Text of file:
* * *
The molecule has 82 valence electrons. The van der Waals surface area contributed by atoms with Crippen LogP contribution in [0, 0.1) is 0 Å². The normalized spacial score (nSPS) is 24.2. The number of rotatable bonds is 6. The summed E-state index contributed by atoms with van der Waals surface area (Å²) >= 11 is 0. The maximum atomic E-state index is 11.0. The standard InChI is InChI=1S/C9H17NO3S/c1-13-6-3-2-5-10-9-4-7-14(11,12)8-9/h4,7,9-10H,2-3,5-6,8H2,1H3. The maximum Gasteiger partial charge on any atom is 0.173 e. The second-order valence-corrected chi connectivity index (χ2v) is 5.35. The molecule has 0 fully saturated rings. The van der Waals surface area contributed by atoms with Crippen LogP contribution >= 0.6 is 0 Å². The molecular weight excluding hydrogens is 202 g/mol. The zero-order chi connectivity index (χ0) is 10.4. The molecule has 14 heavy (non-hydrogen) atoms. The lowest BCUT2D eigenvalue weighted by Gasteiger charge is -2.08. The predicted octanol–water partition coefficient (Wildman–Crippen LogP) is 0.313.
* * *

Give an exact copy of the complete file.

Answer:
The molecule has 82 valence electrons. The van der Waals surface area contributed by atoms with Crippen LogP contribution in [0, 0.1) is 0 Å². The normalized spacial score (nSPS) is 24.2. The number of rotatable bonds is 6. The summed E-state index contributed by atoms with van der Waals surface area (Å²) >= 11 is 0. The maximum atomic E-state index is 11.0. The standard InChI is InChI=1S/C9H17NO3S/c1-13-6-3-2-5-10-9-4-7-14(11,12)8-9/h4,7,9-10H,2-3,5-6,8H2,1H3. The maximum Gasteiger partial charge on any atom is 0.173 e. The second-order valence-corrected chi connectivity index (χ2v) is 5.35. The molecule has 0 fully saturated rings. The van der Waals surface area contributed by atoms with Crippen LogP contribution >= 0.6 is 0 Å². The molecular weight excluding hydrogens is 202 g/mol. The zero-order chi connectivity index (χ0) is 10.4. The molecule has 14 heavy (non-hydrogen) atoms. The lowest BCUT2D eigenvalue weighted by Gasteiger charge is -2.08. The predicted octanol–water partition coefficient (Wildman–Crippen LogP) is 0.313.